A motherboard is the spine of any computer, it connects every other component to the CPU. the motherboard also features a low of components itself. for example, the chipset is a critical communications platform for storage and peripherals. You’ve also got other necessary hardware such as the voltage regulator modules or VRMs and audio processing hardware. Despite the relatively large size of a motherboard, there isn’t really much free space. With all the components, connectors, and electrical traces connecting everything, motherboards are packed.
To be able to fit more components into a computer, features are added on separate circuit boards. These circuit boards that connect to the motherboard directly are called daughterboards. Daughterboards can even connect to other daughterboards. There’s a huge range of things that daughterboards can do and many different subcategories. Daughterboards can add big features, or can be a simple expansion of an existing feature. The key feature of a daughterboard is that it connects directly to another circuit board, via a socket, compared to using cables. So for example, an M.2 SSD that connects to a socket on the motherboard is a daughterboard. A 2.5-inch SATA SSD that connects via SATA cables would not be a daughterboard.
Uses for daughter boards
The most common example of a daughterboard would be RAM DIMMs. These connect via a socket near the CPU and provide access to high-speed Random Access Memory. Technically, even the CPU is a daughterboard as the CPU die is on a small circuit board that connects to the motherboard via a socket. As mentioned earlier, M.2 SSDs are an example of a daughterboard that adds storage capacity. Graphics cards are another common type of daughterboard connecting via a PCIe slot. These offer high-performance graphics and can complete other highly parallelisable tasks at great speed.
Some streamers may make use of a PCIe capture card to encode their stream video. There are many other examples of PCIe expansion cards or add-in cards, each of them is also daughterboards. The soundcard is an essentially obsolete daughterboard. They used to be basically required for high-quality audio, but modern motherboards offer perfectly acceptable audio and don’t cost extra or take up extra PCIe slots. Some sound cards even had optional daughterboards of their own. These were called wavetables, and they provided a range of instrument audio samples for use in MIDI mixing.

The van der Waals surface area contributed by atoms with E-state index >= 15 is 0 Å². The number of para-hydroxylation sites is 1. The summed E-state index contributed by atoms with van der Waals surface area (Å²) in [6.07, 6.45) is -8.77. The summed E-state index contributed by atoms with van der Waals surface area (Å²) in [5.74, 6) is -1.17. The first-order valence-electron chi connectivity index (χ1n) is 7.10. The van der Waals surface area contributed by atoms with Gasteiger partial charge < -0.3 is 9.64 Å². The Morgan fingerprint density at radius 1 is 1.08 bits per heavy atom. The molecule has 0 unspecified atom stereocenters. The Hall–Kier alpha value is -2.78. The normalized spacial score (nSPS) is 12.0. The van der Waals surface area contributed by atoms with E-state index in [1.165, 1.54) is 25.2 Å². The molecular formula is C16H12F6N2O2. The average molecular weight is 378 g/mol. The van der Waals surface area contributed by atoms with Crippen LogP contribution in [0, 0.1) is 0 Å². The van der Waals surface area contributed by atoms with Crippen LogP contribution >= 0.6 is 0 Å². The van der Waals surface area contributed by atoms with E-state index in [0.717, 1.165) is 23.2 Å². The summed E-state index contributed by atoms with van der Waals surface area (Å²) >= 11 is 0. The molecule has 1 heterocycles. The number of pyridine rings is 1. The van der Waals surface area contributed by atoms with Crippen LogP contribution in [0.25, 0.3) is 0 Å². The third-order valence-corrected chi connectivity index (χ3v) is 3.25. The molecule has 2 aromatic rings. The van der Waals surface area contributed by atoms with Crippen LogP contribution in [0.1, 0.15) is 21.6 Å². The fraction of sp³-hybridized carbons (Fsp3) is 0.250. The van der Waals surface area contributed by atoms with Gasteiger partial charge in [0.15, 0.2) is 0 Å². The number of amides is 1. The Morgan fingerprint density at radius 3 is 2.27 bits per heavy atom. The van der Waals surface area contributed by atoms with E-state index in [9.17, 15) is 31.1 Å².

Network cards are another form of daughterboard. These often come in a standard PCIe add-in card format and provide ethernet ports. Some network cards may also offer Wi-Fi or Bluetooth connectivity. Laptops and some desktops may make use of an mSATA socket to connect a tiny Wi-Fi or Bluetooth network card, though, again, some cards support both. These typically look like a really short M.2 SSD.
In desktop computers, daughterboards are generally designed to stick out and away from the motherboard. This helps to leave plenty of space for other daughterboards and components. It also helps to ensure adequate airflow to the daughterboard to keep it cool. This airflow is especially critical for GPUs as they produce a lot of heat.
In laptops, the design concept is quite different. You can’t have large daughterboards sticking out from the motherboard and have a slim laptop. Laptops, therefore, typically use mezzanine cards, which lay parallel to the motherboard.
Both layouts have their advantages, typically cooling vs space efficiency. Not all daughterboards in desktop computers, however, will be placed perpendicular to the motherboard. The M.2 slot is almost exclusively parallel to the motherboard, as are the mSATA network cards. This is primarily because the standard is designed to be used in both laptops and desktops, and cooling isn’t a huge issue.
A daughterboard is a secondary circuit board that connects directly to the motherboard, or another circuit board via a socket rather than a cable. Daughterboards are present on virtually every computer in the form of RAM and CPUs. There are exceptions, such as mobile devices, where these components are typically soldered directly onto the motherboard. A daughterboard adds functionality to a computer without having to cram that functionality directly on the motherboard. The design concept means that you can have general-purpose motherboards that can be configured by the user with daughterboards rather than hyper-specific motherboard designs. The term daughterboard isn’t regularly used in modern times; however, it does still technically apply.